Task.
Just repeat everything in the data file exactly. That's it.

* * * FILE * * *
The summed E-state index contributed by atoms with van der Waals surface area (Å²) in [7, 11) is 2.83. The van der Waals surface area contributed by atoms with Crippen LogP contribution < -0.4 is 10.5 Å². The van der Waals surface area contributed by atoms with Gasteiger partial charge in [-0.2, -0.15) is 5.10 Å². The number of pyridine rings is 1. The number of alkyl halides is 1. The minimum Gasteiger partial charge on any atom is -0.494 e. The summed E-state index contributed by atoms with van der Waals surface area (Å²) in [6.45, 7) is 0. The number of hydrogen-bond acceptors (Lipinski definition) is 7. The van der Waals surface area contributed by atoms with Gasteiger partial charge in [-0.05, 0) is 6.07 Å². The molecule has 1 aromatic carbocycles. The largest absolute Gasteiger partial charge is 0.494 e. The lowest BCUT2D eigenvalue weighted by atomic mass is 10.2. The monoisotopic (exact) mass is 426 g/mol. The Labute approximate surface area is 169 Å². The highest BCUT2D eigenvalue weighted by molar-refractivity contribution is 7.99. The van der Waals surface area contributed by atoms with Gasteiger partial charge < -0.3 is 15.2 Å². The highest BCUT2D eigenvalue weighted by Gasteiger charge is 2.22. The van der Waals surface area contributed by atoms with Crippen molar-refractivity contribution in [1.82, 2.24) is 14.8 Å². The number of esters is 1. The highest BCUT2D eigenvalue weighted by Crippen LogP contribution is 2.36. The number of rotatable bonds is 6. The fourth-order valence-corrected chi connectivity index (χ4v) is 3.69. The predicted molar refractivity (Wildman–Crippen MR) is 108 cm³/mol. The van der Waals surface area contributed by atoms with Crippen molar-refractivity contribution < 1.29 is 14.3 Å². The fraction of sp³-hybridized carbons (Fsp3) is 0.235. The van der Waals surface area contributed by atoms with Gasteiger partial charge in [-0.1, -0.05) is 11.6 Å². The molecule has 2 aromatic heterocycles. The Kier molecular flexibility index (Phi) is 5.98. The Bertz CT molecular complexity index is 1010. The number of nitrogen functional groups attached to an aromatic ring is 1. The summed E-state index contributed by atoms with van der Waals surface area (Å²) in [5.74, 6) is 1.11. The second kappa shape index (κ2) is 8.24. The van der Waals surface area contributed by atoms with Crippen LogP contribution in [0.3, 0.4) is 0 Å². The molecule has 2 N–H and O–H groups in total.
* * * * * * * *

The summed E-state index contributed by atoms with van der Waals surface area (Å²) in [7, 11) is 2.83. The van der Waals surface area contributed by atoms with Crippen LogP contribution < -0.4 is 10.5 Å². The van der Waals surface area contributed by atoms with Gasteiger partial charge in [-0.2, -0.15) is 5.10 Å². The number of pyridine rings is 1. The number of alkyl halides is 1. The minimum Gasteiger partial charge on any atom is -0.494 e. The summed E-state index contributed by atoms with van der Waals surface area (Å²) in [6.45, 7) is 0. The number of hydrogen-bond acceptors (Lipinski definition) is 7. The van der Waals surface area contributed by atoms with Gasteiger partial charge in [-0.05, 0) is 6.07 Å². The molecule has 1 aromatic carbocycles. The largest absolute Gasteiger partial charge is 0.494 e. The lowest BCUT2D eigenvalue weighted by atomic mass is 10.2. The monoisotopic (exact) mass is 426 g/mol. The Labute approximate surface area is 169 Å². The highest BCUT2D eigenvalue weighted by molar-refractivity contribution is 7.99. The van der Waals surface area contributed by atoms with Gasteiger partial charge < -0.3 is 15.2 Å². The highest BCUT2D eigenvalue weighted by Gasteiger charge is 2.22. The van der Waals surface area contributed by atoms with Crippen molar-refractivity contribution in [1.82, 2.24) is 14.8 Å². The number of esters is 1. The highest BCUT2D eigenvalue weighted by Crippen LogP contribution is 2.36. The number of rotatable bonds is 6. The fourth-order valence-corrected chi connectivity index (χ4v) is 3.69. The predicted molar refractivity (Wildman–Crippen MR) is 108 cm³/mol. The van der Waals surface area contributed by atoms with Crippen molar-refractivity contribution < 1.29 is 14.3 Å². The fraction of sp³-hybridized carbons (Fsp3) is 0.235. The van der Waals surface area contributed by atoms with Gasteiger partial charge in [-0.1, -0.05) is 11.6 Å². The molecule has 2 aromatic heterocycles. The Kier molecular flexibility index (Phi) is 5.98. The Bertz CT molecular complexity index is 1010. The number of nitrogen functional groups attached to an aromatic ring is 1. The summed E-state index contributed by atoms with van der Waals surface area (Å²) in [5.74, 6) is 1.11. The second kappa shape index (κ2) is 8.24. The van der Waals surface area contributed by atoms with Crippen LogP contribution in [0.3, 0.4) is 0 Å². The molecule has 2 N–H and O–H groups in total.